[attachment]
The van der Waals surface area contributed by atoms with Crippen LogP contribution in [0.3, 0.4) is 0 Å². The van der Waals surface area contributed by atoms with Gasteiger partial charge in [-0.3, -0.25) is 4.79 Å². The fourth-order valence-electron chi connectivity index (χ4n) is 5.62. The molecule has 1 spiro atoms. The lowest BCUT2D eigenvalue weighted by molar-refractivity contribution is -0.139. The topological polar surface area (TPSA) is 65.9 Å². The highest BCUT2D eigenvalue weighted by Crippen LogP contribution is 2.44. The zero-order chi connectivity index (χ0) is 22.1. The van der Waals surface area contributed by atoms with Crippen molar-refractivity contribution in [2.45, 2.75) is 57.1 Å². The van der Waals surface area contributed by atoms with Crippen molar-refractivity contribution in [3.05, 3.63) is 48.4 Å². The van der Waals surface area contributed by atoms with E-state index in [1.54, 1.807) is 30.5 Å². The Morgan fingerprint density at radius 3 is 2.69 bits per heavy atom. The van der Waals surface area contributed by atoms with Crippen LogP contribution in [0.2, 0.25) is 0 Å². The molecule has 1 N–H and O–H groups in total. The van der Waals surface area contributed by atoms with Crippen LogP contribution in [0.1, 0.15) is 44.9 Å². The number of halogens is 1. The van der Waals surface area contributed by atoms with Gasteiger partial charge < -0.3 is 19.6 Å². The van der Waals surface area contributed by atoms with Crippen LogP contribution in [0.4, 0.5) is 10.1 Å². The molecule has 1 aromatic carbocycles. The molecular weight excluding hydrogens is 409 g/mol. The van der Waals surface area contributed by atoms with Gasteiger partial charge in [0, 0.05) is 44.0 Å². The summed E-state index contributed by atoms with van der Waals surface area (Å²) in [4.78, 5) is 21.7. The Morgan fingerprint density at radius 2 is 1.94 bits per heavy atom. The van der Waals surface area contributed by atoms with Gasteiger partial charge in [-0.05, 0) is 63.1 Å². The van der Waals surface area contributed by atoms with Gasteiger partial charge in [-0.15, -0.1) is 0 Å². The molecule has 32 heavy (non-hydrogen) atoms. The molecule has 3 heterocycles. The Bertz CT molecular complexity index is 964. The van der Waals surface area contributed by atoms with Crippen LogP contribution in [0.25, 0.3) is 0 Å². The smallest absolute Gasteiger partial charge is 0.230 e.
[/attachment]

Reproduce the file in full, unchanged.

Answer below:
The van der Waals surface area contributed by atoms with Crippen LogP contribution in [0.3, 0.4) is 0 Å². The van der Waals surface area contributed by atoms with Gasteiger partial charge in [-0.3, -0.25) is 4.79 Å². The fourth-order valence-electron chi connectivity index (χ4n) is 5.62. The molecule has 1 spiro atoms. The lowest BCUT2D eigenvalue weighted by molar-refractivity contribution is -0.139. The topological polar surface area (TPSA) is 65.9 Å². The highest BCUT2D eigenvalue weighted by Crippen LogP contribution is 2.44. The zero-order chi connectivity index (χ0) is 22.1. The van der Waals surface area contributed by atoms with Crippen molar-refractivity contribution in [2.45, 2.75) is 57.1 Å². The van der Waals surface area contributed by atoms with Crippen molar-refractivity contribution in [3.05, 3.63) is 48.4 Å². The van der Waals surface area contributed by atoms with E-state index in [1.54, 1.807) is 30.5 Å². The Morgan fingerprint density at radius 3 is 2.69 bits per heavy atom. The van der Waals surface area contributed by atoms with Crippen LogP contribution in [0.2, 0.25) is 0 Å². The molecule has 1 N–H and O–H groups in total. The van der Waals surface area contributed by atoms with Crippen LogP contribution in [0.1, 0.15) is 44.9 Å². The number of halogens is 1. The van der Waals surface area contributed by atoms with Gasteiger partial charge < -0.3 is 19.6 Å². The van der Waals surface area contributed by atoms with Crippen LogP contribution in [0.4, 0.5) is 10.1 Å². The molecule has 1 aromatic carbocycles. The molecular weight excluding hydrogens is 409 g/mol. The van der Waals surface area contributed by atoms with Gasteiger partial charge in [0, 0.05) is 44.0 Å². The summed E-state index contributed by atoms with van der Waals surface area (Å²) in [4.78, 5) is 21.7. The Morgan fingerprint density at radius 2 is 1.94 bits per heavy atom. The van der Waals surface area contributed by atoms with Gasteiger partial charge in [-0.05, 0) is 63.1 Å². The van der Waals surface area contributed by atoms with Gasteiger partial charge in [-0.15, -0.1) is 0 Å². The molecule has 32 heavy (non-hydrogen) atoms. The molecule has 3 heterocycles. The Bertz CT molecular complexity index is 964. The van der Waals surface area contributed by atoms with Crippen LogP contribution in [0.25, 0.3) is 0 Å². The smallest absolute Gasteiger partial charge is 0.230 e.